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Holiday Gift Guide 2011: Tech gifts for young families

What Christmas gifts would expectant parents want under their tree this year?

ZDNet 2011 Holiday Gift Guide
My tech savvy friends will become first-time parents in the new year, so I've been on the hunt for gifts that would suit a young family this Christmas. What are some gadgets that iPhone-toting parents can use, and what tech toys would their kids like? Here are five that seem to fit the bill but I'm sure you have other recommendations, so be sure to share them in the comments below.

iRobot Roomba 780

New parents are notoriously sleep and time deprived when they learn to care for a new child, so why not help them automate the tasks that can now be outsourced to a robot? As the iRobot rep explained to me, the Roomba is designed for frequent vacuuming sessions (some set it to clean once a day) but not to replace regular vacuum cleaners that are more powerful (and in my brief testing, better in the corners than the circular Roomba). The top-of-the-line iRobot Roomba 780 may be pricey at $549.99, but its ability to clean on its own and on a schedule may be priceless to stressed out parents who just can't spare time. After all, while the Roomba bounces from obstacle to obstacle to vacuum, it frees the parents to do other more important things, like keeping an eye on the baby.

iRobot Scooba 230

Like the Roomba, its more compact cousin the Scooba frees parents from washing the floor with a traditional mop (but not to clean up spills). Although it doesn't clean on a set schedule or offer as many helpful alerts as the Roomba, the mini-pizza-sized Scooba 230 is nimble in small spaces and works in 20 and 40-minute sessions. It cleans most flooring with water (not laminate though), and absorbs dirt into a compartment that can be rinsed with water afterwards. At $249.99, the Scooba is more hygienic and easy to store than a mop, and is less wasteful than wet Swifter wipes.

Case-Mate TANK Case for iPhone 4/4S

As one of the few cases on the market that meet or exceed United States Military Specifications for sand/dust, shock/drop, wind/rain and vibration, the Case-Mate TANK for the iPhone 4/4S should be able to survive anything a baby may do to his parent's phones. (I know a toddler who thought it would be funny to drop an unprotected iPhone 4 from the second story onto a marble floor.) Not only does the soft-touch textured polycarbonate hard shell and cushioned silicone interior work to absorb and resist against high-impact contact, the retractable screen also protects against impacts, cracks and condensation. Though TANK won't win any awards for its rugged looks (at least it's available in various colors), consider the case a $60 insurance on a thousand dollar phone (hardware plus service plan).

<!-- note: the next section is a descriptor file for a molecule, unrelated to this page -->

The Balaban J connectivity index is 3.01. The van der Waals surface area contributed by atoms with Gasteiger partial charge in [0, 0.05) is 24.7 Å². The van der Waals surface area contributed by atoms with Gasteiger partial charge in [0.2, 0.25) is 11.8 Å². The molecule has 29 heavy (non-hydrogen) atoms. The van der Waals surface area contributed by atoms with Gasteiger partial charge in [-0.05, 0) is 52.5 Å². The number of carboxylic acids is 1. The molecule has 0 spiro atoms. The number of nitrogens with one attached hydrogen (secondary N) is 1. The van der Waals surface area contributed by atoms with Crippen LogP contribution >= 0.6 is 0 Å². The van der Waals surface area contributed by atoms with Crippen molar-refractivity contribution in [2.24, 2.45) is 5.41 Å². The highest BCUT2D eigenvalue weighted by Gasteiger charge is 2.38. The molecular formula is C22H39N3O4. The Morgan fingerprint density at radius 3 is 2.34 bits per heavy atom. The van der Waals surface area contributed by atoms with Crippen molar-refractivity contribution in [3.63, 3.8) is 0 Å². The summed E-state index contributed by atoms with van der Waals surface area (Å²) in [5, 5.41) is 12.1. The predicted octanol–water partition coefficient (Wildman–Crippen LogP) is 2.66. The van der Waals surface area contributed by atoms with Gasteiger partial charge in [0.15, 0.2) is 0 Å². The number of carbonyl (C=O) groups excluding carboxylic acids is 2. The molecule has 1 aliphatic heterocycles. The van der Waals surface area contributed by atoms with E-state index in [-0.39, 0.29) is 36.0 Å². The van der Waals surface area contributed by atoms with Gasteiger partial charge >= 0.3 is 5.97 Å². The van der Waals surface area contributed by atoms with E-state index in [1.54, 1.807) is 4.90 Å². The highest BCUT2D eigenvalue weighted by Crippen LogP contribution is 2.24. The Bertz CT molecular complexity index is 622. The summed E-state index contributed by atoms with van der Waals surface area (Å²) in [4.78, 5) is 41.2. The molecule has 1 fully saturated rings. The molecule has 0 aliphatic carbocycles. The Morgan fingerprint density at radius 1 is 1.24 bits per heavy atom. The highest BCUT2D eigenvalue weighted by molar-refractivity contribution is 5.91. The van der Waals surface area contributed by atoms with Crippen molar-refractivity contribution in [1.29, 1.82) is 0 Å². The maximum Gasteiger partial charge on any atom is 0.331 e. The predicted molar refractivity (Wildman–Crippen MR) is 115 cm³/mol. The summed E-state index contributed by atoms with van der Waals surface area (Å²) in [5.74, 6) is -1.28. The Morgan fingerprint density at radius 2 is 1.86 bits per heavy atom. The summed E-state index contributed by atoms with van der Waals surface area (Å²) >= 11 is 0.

Sifteo Cubes

Powerful hardware combined with an endless supply of apps mean toys can now adapt to the changing needs of kids as they grow up. Sifteo Cubes look deceptively simple but pack a lot of advanced electronics into 1.5-inch squares: a 128 x 128 TFT LCD, 32-bit ARM CPU, 3-axis accelerometer, 8 MP Flash, 2.4 GHz wireless radio, and Sifteo's own near field object sensing technology. They must be within 20 feet of a computer that is running the Siftrunner software, which accesses the user's account and library of apps online, as well as initiates the apps on the cubes. Although the selection of apps is limited at the moment, they already range from interactive e-books, adventure/puzzle games, to word and math games that parents can customize to make learning fun and relevant. The cubes recognize a range of motion and spatial controls -- from flipping them upside-down to change screens, pairing cubes to continue a puzzle from one cube to the other, or just rotating them to select the correct answer. For $149, the Sifteo Cubes starter kit only includes three cubes which will be a handful for young kids and their parents.

Wappy Dog for Nintendo DS

What better way to teach a young child responsibility and empathy than to care for a pet? For those families that have no time for a real one, a robot could do the trick. Wappy Dog is one of the most popular Nintendo DS games this holiday (currently #16 on Amazon's Best Selling DS games) that includes the robot dog with a Nintendogs-like game for just $49.99. Although Wappy cannot walk around like a real dog, it is embedded with sensors that respond to touch, and communicates with the DS via Wi-Fi. Kids can interact with the robot directly or through the game (by feeding it food or playing games together) in Home Mode, or play the DS-only pet sim game in Travel Mode so there is no need to bring Wappy along whenever its young owner goes. While Wappy Dog could never replace the joy of growing up with a real dog, at least it is easy to clean up and has a power button.